• The Popish Kingdom, 'Naogeorgus': Baking of the twelfth-cake with a penny in it, the slices distributed to members of the household to give to the poor: whoever finds the penny is proclaimed king among them.
  • Nichols, Queen Elizabeth's Progresses: An entertainment at Sudley, temp. Elizabeth I, including Melibaeus king of the bean, and Nisa, queen of the pea.
  • Pinkerton, Ancient Scottish Poems: Letter from Sir Thomas Randolph to Robert Dudley, 1st Earl of Leicester dated 15 January 1563, mentioning that Lady Flemyng was Queen of the Beene on Twelfth-Day that year.
  • Ben Jonson, Christmas, His Masque (1616, published 1641): A character 'Baby-cake' is attended by an usher carrying a great cake with a beane and a pease.
  • Samuel Pepys, Diaries (1659/60): Epiphany Eve party, selecting of King and Queen by a cake (see King cake).

External links

7 Annotations

Tim Paul  •  Link

Surprisingly Sam calls the 7th January Twelfth Day. We would apply the title to the 6th - the Feast of the Epiphany.
Dickens, in a Christmas Carol, mentions the occasion being celebrated with a 'Twelfth Cake', as does Sam,but what did Pepys' games involve? In the 21st century the cake has been moved into December as a Christmas Cake.

Grahamt  •  Link

See 6th of January 1659/60 annotations:
There is a long discussion about 12th night and cakes, especially in continental Europe.
I was in Switzerland on 12th night this year, and there was no sign of 12th night celebrations, so perhaps it is a catholic thing, and has almost disappeared in protestant communities.

dirk  •  Link

12th night celebrations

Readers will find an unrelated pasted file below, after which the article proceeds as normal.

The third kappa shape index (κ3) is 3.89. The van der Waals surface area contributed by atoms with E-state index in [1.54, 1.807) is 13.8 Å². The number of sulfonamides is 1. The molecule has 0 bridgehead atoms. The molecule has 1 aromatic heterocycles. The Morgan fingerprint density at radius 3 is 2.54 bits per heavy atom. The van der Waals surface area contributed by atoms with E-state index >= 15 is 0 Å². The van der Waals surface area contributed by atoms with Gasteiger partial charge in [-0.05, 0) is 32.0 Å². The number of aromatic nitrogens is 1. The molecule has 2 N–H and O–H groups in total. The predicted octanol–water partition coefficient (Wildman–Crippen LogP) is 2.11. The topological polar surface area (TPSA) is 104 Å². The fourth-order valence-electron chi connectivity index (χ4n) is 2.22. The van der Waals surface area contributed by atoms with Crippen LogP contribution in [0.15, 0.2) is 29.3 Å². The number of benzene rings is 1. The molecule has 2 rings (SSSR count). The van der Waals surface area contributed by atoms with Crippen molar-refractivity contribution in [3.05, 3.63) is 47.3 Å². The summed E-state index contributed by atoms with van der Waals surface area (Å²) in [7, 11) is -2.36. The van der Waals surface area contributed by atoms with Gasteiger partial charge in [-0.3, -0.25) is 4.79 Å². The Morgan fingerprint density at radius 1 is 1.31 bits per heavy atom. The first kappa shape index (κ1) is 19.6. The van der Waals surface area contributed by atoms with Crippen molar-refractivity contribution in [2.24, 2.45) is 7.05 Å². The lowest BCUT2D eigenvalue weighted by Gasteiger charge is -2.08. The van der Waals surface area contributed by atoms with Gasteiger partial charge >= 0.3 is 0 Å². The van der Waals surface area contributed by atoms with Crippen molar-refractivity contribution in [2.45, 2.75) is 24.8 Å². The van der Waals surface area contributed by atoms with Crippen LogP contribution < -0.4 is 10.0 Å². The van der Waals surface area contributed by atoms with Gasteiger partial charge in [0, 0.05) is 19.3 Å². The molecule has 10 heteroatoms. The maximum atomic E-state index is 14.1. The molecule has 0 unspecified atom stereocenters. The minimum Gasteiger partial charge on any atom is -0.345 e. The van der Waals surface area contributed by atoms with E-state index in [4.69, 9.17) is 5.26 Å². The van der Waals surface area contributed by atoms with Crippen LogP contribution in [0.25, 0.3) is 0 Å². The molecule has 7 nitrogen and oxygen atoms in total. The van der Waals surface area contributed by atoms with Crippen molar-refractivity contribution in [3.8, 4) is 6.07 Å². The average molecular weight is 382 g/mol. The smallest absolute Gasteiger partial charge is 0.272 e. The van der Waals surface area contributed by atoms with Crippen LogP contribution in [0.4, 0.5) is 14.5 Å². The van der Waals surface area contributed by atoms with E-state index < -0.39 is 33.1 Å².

In the central part of the Low Countries (now in Belgium) it was traditional to celebrate this on the first monday after January 6th. This day was known as 'Lost Monday' and closed a period of feasting and merriment. According to 16th century descriptions this was very much like 'Mardi Gras', involving mainly lots of drinking and 'doing' as many pubs as possible 'with the guys'. Traditionally the corporations offered a free meal to their members on that day (sausage on a 'plate' of hard bread).

Hannabella Powell  •  Link

If you read the diary, Pepys explains that they are celebrating on the 7th because in 1661, the 6th fell on a Sunday. The traditional 12th Night celebrations were a time for games, pranks and role playing featuring the Twelfth cake (like our fruit cake with a bean, pea and sometimes a clove baked into it. The cake is baked months in advance and soaked all the preceeding year with sack, rum or brandy). The reveler whose slice has the bean is to be treated like a king all night long, his every command to be obeyed. The pea indicates the lady who shall be the Queen, and if you read that same entry it appears that the pea had been divided in two when the cake was sliced and so that year there were 2 "Queens" presiding over the festivities. The clove, if used, indicated the Knave to keep the party jolly. At midnight or at the end of the party, the King's reign ended and he agreed to pay for next year's party and the Queen would bake the cake. During Pepys' time, the custom began to become popular of writing King, Queen, Knave on slips of paper with additional blanks containing wishes for the New Year. These were put into a hat and drawn out as they took their piece of cake. Pepys refers to this elsewhere.